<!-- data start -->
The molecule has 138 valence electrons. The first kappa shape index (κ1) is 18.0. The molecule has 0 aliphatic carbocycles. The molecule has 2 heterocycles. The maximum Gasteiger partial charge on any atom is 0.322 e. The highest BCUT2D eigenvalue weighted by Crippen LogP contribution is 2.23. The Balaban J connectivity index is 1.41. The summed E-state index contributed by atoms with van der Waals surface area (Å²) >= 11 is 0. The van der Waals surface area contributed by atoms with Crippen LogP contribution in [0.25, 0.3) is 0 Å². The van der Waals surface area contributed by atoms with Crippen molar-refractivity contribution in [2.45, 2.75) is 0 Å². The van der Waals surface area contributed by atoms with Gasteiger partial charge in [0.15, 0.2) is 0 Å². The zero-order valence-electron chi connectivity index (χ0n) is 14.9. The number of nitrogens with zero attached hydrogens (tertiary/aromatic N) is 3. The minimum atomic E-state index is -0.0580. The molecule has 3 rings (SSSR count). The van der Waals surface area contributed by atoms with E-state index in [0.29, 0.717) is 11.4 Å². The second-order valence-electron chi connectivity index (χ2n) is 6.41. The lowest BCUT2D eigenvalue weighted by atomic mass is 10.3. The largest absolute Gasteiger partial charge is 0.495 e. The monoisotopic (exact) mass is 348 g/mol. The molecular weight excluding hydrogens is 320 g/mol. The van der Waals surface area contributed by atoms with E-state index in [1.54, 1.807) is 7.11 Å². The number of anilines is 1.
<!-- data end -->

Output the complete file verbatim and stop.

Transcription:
The molecule has 138 valence electrons. The first kappa shape index (κ1) is 18.0. The molecule has 0 aliphatic carbocycles. The molecule has 2 heterocycles. The maximum Gasteiger partial charge on any atom is 0.322 e. The highest BCUT2D eigenvalue weighted by Crippen LogP contribution is 2.23. The Balaban J connectivity index is 1.41. The summed E-state index contributed by atoms with van der Waals surface area (Å²) >= 11 is 0. The van der Waals surface area contributed by atoms with Crippen LogP contribution in [0.25, 0.3) is 0 Å². The van der Waals surface area contributed by atoms with Crippen molar-refractivity contribution in [2.45, 2.75) is 0 Å². The van der Waals surface area contributed by atoms with Gasteiger partial charge in [0.15, 0.2) is 0 Å². The zero-order valence-electron chi connectivity index (χ0n) is 14.9. The number of nitrogens with zero attached hydrogens (tertiary/aromatic N) is 3. The minimum atomic E-state index is -0.0580. The molecule has 3 rings (SSSR count). The van der Waals surface area contributed by atoms with E-state index in [0.29, 0.717) is 11.4 Å². The second-order valence-electron chi connectivity index (χ2n) is 6.41. The lowest BCUT2D eigenvalue weighted by atomic mass is 10.3. The largest absolute Gasteiger partial charge is 0.495 e. The monoisotopic (exact) mass is 348 g/mol. The molecular weight excluding hydrogens is 320 g/mol. The van der Waals surface area contributed by atoms with E-state index in [1.54, 1.807) is 7.11 Å². The number of anilines is 1.